New York lawmakers have been busy this summer. First, in June, they passed a suite of bills significantly expanding the protections afforded by the state’s antidiscrimination law and adding remedies for employees asserting unpaid wage claims. Then in July, they loosened the definition of retaliation under the state’s labor law. They apparently were not done.

On August 9, 2019, Governor Andrew Cuomo signed into law a bill barring employers from discriminating against employees for “the wearing of any attire, clothing, or facial hair in accordance with the requirements of his or her religion.” This law expands upon existing New York state and city laws that prohibit religious-based discrimination and require employers to provide religious accommodations.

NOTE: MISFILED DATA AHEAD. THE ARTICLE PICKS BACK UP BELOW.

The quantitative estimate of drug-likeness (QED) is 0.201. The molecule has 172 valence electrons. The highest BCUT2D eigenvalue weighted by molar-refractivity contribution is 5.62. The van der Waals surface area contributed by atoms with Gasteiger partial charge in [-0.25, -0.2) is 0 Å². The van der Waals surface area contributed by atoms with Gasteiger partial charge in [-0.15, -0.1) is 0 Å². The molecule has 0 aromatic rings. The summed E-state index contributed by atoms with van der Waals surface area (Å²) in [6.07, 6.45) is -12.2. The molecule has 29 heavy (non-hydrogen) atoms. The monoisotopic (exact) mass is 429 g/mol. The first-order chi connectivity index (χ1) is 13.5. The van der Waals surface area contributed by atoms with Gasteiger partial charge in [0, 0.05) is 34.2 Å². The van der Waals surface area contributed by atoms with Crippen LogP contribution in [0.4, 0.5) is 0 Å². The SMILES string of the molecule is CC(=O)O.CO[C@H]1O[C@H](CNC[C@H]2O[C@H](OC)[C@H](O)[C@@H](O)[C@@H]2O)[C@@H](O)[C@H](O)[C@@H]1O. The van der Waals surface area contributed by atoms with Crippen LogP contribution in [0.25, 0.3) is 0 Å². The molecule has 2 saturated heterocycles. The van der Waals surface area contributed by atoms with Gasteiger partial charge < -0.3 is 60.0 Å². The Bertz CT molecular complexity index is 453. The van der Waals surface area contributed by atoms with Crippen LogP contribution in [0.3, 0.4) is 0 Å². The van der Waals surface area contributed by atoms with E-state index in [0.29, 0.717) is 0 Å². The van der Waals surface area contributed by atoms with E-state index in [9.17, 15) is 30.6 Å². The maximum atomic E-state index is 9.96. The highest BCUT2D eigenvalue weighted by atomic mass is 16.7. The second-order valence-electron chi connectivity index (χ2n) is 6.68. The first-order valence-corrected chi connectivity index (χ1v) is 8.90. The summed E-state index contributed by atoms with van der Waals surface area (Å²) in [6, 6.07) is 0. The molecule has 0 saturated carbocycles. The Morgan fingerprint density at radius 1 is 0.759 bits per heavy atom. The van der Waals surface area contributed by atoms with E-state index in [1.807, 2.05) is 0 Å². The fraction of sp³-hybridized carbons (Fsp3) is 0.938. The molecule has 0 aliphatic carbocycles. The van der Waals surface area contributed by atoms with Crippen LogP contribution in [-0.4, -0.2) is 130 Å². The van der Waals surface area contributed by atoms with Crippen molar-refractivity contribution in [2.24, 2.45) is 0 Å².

This new measure, which takes effect October 8, is the latest in recent efforts to curtail appearance-based discrimination. As we previously detailed, earlier this year, New York (and California) banned race discrimination based on natural hair or hairstyles and New York City issued guidance on race discrimination on the basis of hairstyle. Employers should train human resources personnel and supervisors on this new law and conduct a review of their policies on personal appearance and grooming, dress code, and accommodations to ensure compliance.